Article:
Hollywood Actor Protests Against Starbucks’ Vegan Milk Surcharge by Gluing His Hand to the Counter

A Hollywood actor decided to join in on a PETA protest against a surcharge on vegan milk at Starbucks by super-gluing his hand to the counter at one of their stores in New York City.

The Oscar-nominated actor, James Cromwell, joined a PETA protest arguing that the surcharge for vegan milk punished people for their morals, and for being lactose intolerant — a condition which affects people of color at a higher rate than white people, which the leftists at PETA have used to their advantage as a way to argue that the surcharge was racist.

“When will you stop charging us more for vegan milk?!” Cromwell yelled while reading from a prepared statement. “When will you stop raking in huge profits, while customers, animals and the environment suffer?!”

“When will you stop penalizing people for their ethnicity or their morals?!” he added. “The senseless up-charge hurts animals!”

Cromwell and other activists then chanted: “Save the planet, save the cows. Stop the vegan up-charge now!”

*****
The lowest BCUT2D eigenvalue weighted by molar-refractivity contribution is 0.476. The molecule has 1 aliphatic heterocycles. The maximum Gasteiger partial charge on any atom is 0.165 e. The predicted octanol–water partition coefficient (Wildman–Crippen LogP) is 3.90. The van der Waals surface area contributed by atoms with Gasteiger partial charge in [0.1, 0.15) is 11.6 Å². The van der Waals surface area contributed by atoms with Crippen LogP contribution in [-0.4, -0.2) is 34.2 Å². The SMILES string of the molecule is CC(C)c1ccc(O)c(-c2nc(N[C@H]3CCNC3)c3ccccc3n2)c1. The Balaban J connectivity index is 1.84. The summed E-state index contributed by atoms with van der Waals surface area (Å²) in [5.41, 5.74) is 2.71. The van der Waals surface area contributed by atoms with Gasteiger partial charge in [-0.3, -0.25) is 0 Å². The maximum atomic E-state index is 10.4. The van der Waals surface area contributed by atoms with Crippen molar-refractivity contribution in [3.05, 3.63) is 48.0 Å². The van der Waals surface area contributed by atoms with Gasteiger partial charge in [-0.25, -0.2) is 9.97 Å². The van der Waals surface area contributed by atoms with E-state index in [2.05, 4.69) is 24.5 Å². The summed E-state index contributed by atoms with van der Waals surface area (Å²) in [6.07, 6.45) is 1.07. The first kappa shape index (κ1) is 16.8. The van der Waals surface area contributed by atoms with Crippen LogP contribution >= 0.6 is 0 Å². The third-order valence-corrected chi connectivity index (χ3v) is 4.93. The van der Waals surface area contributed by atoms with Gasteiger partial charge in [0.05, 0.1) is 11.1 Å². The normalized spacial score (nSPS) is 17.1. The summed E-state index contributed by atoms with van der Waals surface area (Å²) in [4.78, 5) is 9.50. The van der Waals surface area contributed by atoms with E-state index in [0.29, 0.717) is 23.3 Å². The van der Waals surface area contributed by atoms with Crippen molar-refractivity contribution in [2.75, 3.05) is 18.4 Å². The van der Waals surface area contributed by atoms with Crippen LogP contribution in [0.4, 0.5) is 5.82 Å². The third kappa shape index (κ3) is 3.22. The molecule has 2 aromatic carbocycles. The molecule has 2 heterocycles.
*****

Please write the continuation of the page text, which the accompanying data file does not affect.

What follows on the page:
When police arrived at the scene and told the protesters to leave, Cromwell and another activist who had also super-glued himself to the counter unattached themselves and left after only protesting for about half an hour.

The bizarre demonstration was called out on social media, with many critics saying that the activists were fighting for a very obscure “first world problem.”

“James Cromwell supergluing himself to a Starbucks counter in Manhattan to protest them charging extra for vegan milk is hands down the WHITEST s— I’ve ever heard of in my f— life,” read one popular tweet.

Others highlighted the lack of logic in the protesters’ demands, pointing out that vegan milk substitutes cost more from the supplier, and they cost more to produce, so obviously the higher cost would have to be passed on to the consumer. It was also pointed out that there is less demand for these products, so there is a lot more waste, which adds to the cost.

Following the protest, Starbucks released a statement.

“We respect our customers’ right to respectfully voice their opinions, so long as it does not disrupt our store operations,” said Elizabeth Summers, a spokeswoman for the company.

Cromwell — an 82-year-old actor best known for his roles in “Babe,” “L.A. Confidential,” and the TV show “Succession” — is a noted animal rights activist.